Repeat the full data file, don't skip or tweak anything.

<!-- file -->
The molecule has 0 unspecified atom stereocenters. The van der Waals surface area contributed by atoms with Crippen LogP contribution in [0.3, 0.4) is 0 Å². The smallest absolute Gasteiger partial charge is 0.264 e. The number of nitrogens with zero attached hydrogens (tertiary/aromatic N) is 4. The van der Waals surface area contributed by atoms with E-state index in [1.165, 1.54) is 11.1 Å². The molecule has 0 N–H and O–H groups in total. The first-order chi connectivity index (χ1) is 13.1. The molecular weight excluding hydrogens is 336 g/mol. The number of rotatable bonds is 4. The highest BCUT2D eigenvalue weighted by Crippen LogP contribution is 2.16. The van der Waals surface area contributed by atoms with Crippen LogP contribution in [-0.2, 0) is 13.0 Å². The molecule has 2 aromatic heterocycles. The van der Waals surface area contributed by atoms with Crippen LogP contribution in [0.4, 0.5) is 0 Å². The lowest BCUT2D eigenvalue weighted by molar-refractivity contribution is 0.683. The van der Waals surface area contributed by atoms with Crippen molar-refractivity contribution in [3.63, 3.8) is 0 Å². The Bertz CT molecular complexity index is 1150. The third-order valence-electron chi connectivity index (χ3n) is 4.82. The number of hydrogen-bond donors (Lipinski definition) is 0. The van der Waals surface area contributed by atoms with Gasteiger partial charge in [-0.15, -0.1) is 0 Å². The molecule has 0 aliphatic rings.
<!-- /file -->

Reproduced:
The molecule has 0 unspecified atom stereocenters. The van der Waals surface area contributed by atoms with Crippen LogP contribution in [0.3, 0.4) is 0 Å². The smallest absolute Gasteiger partial charge is 0.264 e. The number of nitrogens with zero attached hydrogens (tertiary/aromatic N) is 4. The van der Waals surface area contributed by atoms with E-state index in [1.165, 1.54) is 11.1 Å². The molecule has 0 N–H and O–H groups in total. The first-order chi connectivity index (χ1) is 13.1. The molecular weight excluding hydrogens is 336 g/mol. The number of rotatable bonds is 4. The highest BCUT2D eigenvalue weighted by Crippen LogP contribution is 2.16. The van der Waals surface area contributed by atoms with Crippen LogP contribution in [-0.2, 0) is 13.0 Å². The molecule has 2 aromatic heterocycles. The van der Waals surface area contributed by atoms with Crippen LogP contribution in [0.4, 0.5) is 0 Å². The lowest BCUT2D eigenvalue weighted by molar-refractivity contribution is 0.683. The van der Waals surface area contributed by atoms with Crippen molar-refractivity contribution in [3.63, 3.8) is 0 Å². The Bertz CT molecular complexity index is 1150. The third-order valence-electron chi connectivity index (χ3n) is 4.82. The number of hydrogen-bond donors (Lipinski definition) is 0. The van der Waals surface area contributed by atoms with Gasteiger partial charge in [-0.15, -0.1) is 0 Å². The molecule has 0 aliphatic rings.